Years ago, as Bank of Hawaii's executive vice president in charge of domestic lending, Tollefson had lunch with Webber in Guam.

"I was impressed when I met him," Tollefson said. "He has high energy and seems to be a doer. He was a doer down there."

Cahill said the newspaper union had "a good working relationship with Fisch. Mike Fisch was certainly a good ambassador for the company in the community. He was very active in saving jobs at Pearl Harbor and he was president of the Aloha Boy Scout Council of America, where I had the opportunity to work with him. This new guy, we don't know him. But we look forward to working with him."

PENNSYLVANIA NATIVE

Webber, 60, has worked at the Pacific Daily News for 37 years and had been publisher since 1983.

He was raised in a Pennsylvania town that was so small Webber said no one would recognize it.

His father was a master machinist at a tool and die company and his mother worked for a semi-conductor parts manufacturer.

"She told me that when I was small, I said that I wanted to live in the Pacific some day," Webber said. "I've done that. I've stayed in the Pacific the entire time."

During the Vietnam War, Webber served as a Navy corpsman attached to a Marine unit with Delta Co., 3rd Recon Battalion, 3rd Marine Division in Khe Sanh, during the Tet Offensive of 1968, considered by historians to be a major turning point in the war.

He then served his final two years at the U.S. Naval Hospital in Guam when, in 1970, "I walked out of the back door of the Navy and into the front door of the newspaper," Webber said.

Stephen Nygard worked for Webber at the Pacific Daily News as a reporter, business editor and managing editor before leaving to start a rival monthly business magazine.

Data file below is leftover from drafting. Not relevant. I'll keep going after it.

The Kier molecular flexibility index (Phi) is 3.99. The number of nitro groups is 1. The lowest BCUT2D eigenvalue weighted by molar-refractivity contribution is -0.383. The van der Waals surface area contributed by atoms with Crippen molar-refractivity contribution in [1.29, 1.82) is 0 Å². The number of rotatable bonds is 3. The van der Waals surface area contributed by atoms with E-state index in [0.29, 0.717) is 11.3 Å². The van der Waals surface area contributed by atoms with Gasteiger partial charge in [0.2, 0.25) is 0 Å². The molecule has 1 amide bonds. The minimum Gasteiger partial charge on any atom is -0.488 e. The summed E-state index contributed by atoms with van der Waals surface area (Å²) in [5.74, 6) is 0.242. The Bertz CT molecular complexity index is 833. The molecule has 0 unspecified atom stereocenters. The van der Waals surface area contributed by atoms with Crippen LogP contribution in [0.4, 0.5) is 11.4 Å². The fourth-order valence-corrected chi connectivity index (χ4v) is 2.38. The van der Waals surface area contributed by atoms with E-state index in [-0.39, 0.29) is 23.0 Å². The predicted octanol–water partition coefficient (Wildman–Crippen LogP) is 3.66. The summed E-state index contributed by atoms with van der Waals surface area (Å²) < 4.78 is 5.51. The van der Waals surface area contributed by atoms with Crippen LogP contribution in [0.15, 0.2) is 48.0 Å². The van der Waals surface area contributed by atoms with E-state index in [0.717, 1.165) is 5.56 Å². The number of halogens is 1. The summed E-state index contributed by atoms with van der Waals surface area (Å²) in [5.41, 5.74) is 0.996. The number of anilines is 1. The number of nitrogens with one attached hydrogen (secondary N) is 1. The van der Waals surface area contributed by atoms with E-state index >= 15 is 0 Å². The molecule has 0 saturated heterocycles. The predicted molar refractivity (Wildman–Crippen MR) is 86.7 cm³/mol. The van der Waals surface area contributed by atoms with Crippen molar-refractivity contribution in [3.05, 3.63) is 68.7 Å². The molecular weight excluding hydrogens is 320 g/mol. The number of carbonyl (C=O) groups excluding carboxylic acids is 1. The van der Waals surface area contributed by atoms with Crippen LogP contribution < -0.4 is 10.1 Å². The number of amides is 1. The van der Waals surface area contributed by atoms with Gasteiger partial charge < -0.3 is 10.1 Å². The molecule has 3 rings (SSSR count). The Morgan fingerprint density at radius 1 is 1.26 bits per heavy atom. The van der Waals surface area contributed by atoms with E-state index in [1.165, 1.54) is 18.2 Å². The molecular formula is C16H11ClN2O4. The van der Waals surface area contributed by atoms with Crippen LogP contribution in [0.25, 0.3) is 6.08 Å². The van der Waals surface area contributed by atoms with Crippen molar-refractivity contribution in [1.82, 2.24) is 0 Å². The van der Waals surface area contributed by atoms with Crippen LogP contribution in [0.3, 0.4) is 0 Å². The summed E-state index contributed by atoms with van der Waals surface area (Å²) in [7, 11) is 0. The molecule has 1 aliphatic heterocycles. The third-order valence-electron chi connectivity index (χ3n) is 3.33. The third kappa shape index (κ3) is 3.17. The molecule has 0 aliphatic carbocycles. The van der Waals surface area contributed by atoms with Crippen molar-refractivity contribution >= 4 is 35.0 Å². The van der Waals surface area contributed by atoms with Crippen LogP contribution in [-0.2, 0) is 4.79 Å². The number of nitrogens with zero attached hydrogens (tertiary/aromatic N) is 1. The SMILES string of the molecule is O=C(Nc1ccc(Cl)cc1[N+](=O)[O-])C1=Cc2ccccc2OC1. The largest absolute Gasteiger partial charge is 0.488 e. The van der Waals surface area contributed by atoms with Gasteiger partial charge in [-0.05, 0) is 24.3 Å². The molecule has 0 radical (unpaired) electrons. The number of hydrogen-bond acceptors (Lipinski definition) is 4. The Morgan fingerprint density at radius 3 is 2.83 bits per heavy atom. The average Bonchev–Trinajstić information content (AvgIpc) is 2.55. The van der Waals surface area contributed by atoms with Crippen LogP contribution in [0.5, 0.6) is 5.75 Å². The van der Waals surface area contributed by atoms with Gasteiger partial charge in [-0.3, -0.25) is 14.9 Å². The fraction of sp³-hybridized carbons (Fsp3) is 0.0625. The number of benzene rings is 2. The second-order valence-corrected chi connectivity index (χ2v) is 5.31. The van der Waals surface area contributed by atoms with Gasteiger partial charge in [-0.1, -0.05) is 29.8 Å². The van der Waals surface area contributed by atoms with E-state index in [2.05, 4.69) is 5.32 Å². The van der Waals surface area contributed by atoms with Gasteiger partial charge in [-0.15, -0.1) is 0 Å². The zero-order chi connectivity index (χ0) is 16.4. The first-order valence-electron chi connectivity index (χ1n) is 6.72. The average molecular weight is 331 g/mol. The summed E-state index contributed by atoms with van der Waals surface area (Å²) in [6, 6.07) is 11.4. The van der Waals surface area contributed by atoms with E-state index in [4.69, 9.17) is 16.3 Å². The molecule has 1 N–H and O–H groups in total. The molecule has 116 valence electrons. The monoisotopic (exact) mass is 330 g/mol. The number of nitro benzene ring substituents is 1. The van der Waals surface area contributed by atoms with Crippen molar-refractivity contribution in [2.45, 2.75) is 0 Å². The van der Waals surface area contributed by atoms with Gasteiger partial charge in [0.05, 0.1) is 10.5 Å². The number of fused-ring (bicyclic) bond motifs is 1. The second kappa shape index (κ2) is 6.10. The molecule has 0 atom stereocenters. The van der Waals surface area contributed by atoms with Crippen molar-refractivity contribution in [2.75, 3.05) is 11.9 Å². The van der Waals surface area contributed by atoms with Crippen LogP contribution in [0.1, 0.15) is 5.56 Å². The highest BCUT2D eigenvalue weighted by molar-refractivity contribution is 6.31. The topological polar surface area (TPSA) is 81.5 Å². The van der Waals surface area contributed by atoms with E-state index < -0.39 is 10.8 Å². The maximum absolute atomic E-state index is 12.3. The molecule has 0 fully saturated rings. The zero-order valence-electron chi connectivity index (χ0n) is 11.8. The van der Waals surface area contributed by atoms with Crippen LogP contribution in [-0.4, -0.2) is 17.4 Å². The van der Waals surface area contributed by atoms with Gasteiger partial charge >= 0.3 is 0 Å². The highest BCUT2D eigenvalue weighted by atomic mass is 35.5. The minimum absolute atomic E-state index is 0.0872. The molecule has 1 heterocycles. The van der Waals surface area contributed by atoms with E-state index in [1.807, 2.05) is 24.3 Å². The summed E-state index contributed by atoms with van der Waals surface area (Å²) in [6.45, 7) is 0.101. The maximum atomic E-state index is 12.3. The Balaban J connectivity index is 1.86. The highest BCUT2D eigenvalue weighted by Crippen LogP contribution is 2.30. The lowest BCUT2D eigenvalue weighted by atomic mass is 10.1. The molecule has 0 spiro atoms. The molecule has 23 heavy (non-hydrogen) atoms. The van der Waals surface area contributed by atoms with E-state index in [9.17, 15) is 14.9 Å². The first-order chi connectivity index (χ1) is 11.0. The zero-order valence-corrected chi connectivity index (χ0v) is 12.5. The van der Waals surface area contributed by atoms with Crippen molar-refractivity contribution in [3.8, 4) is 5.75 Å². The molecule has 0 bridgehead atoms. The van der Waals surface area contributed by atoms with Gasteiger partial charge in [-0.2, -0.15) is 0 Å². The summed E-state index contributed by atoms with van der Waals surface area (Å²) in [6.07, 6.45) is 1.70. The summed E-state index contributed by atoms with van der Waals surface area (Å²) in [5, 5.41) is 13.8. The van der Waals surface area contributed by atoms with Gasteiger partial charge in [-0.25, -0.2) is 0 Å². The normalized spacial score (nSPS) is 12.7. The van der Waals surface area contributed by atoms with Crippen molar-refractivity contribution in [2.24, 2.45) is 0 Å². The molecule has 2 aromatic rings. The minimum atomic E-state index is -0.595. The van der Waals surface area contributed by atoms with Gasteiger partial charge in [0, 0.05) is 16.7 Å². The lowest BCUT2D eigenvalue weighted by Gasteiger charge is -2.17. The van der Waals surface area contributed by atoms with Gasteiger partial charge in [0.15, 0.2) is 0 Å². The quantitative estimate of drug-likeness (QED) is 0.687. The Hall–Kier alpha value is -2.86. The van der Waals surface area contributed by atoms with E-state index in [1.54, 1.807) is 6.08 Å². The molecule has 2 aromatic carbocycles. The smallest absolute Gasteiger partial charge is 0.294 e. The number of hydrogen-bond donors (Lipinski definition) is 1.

He called Webber "an extremely effective operations manager. I remember him coming up through the circulation and marketing side of the newspaper. Lee projected a good image and established it (the Pacific Daily News) as a good reflection of the community. He leaves it in good shape for his successor."

Webber and his wife, June, will celebrate their 38th wedding anniversary this year. They have a son, Lee II, 29, and will bring their 15-year-old daughter, Marilyn, who will enter a new school as a 10th-grader. Another son, Robert, died at the age of 8.

Webber also will bring his Harley-Davidson motorcycle and a love for archery, pistol, rifle and shotgun shooting, and scuba diving as an NAUI-certified instructor/trainer.

"I'm looking forward to diving in Hawai'i," he said.

Among future projects for The Advertiser will be a proposal to possibly redevelop the site of the historic News Building in Kaka'ako at the corner of Kapi'olani Boulevard and South Street. Fisch said Gannett officials are working with CB Richard Ellis' national office to solicit proposals in the next six months.

"It will likely be a blend of commercial, office, light retail and residential," Fisch said. "It makes sense economically and it's a very desirable and important parcel in this city."

Gannett officials considered the idea two years ago during a different real estate market but postponed its plans.

"I'm not sure when it will happen," Fisch said. "But it will be very exciting when it does."

The potential project for the News Building in Kaka'ako means "a solid commitment by Gannett here," Fisch said. "We put an $82 million investment into Kapolei and we want to redevelop the downtown property because it makes sense."

Fisch began his newspaper career selling advertising in his hometown newspaper as a high school student in Fairmont, Minn. He also has worked at the Marshall (Minn.) Messenger & Independent, Rochester (Minn.) Post-Bulletin, Madison (Wis.) Newspapers Inc., and Hartford (Conn.) Courant.

"Our time in Hawai'i has been wonderful and my wife, Nancy, and I will both cherish our memories of the people we have had the honor to meet and work with," Fisch said in a statement announcing the changes. "Now we can come back as visitors."

Reach Dan Nakaso at dnakaso@honoluluadvertiser.com.


Correction: Gannett Co. Inc. officials are working with CB Richard Ellis to solicit proposals within the next six months to possibly redevelop the site of the historic News Building in Kaka'ako at the corner of Kapi'olani Boulevard and South Street, where The Honolulu Advertiser is headquartered. Another company was incorrectly identified in a previous version of this story.